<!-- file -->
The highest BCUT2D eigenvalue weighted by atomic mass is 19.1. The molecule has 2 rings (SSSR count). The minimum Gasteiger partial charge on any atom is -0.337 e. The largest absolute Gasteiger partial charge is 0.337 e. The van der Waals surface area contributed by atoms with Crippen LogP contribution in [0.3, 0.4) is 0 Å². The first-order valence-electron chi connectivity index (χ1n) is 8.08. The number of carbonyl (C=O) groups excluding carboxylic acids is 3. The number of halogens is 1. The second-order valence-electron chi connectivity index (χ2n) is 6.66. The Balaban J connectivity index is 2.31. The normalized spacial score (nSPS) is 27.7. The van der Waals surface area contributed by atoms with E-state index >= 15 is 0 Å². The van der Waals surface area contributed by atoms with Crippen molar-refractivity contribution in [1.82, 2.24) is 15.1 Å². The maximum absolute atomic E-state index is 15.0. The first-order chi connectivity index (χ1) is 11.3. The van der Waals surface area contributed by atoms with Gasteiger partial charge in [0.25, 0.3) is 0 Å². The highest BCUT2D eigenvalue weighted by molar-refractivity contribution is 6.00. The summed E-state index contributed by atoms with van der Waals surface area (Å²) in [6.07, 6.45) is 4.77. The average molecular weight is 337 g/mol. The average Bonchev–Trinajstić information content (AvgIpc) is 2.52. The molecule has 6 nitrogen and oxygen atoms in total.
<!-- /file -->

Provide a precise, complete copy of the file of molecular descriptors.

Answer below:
The highest BCUT2D eigenvalue weighted by atomic mass is 19.1. The molecule has 2 rings (SSSR count). The minimum Gasteiger partial charge on any atom is -0.337 e. The largest absolute Gasteiger partial charge is 0.337 e. The van der Waals surface area contributed by atoms with Crippen LogP contribution in [0.3, 0.4) is 0 Å². The first-order valence-electron chi connectivity index (χ1n) is 8.08. The number of carbonyl (C=O) groups excluding carboxylic acids is 3. The number of halogens is 1. The second-order valence-electron chi connectivity index (χ2n) is 6.66. The Balaban J connectivity index is 2.31. The normalized spacial score (nSPS) is 27.7. The van der Waals surface area contributed by atoms with E-state index >= 15 is 0 Å². The van der Waals surface area contributed by atoms with Crippen molar-refractivity contribution in [1.82, 2.24) is 15.1 Å². The maximum absolute atomic E-state index is 15.0. The first-order chi connectivity index (χ1) is 11.3. The van der Waals surface area contributed by atoms with Gasteiger partial charge in [0.25, 0.3) is 0 Å². The highest BCUT2D eigenvalue weighted by molar-refractivity contribution is 6.00. The summed E-state index contributed by atoms with van der Waals surface area (Å²) in [6.07, 6.45) is 4.77. The average molecular weight is 337 g/mol. The average Bonchev–Trinajstić information content (AvgIpc) is 2.52. The molecule has 6 nitrogen and oxygen atoms in total.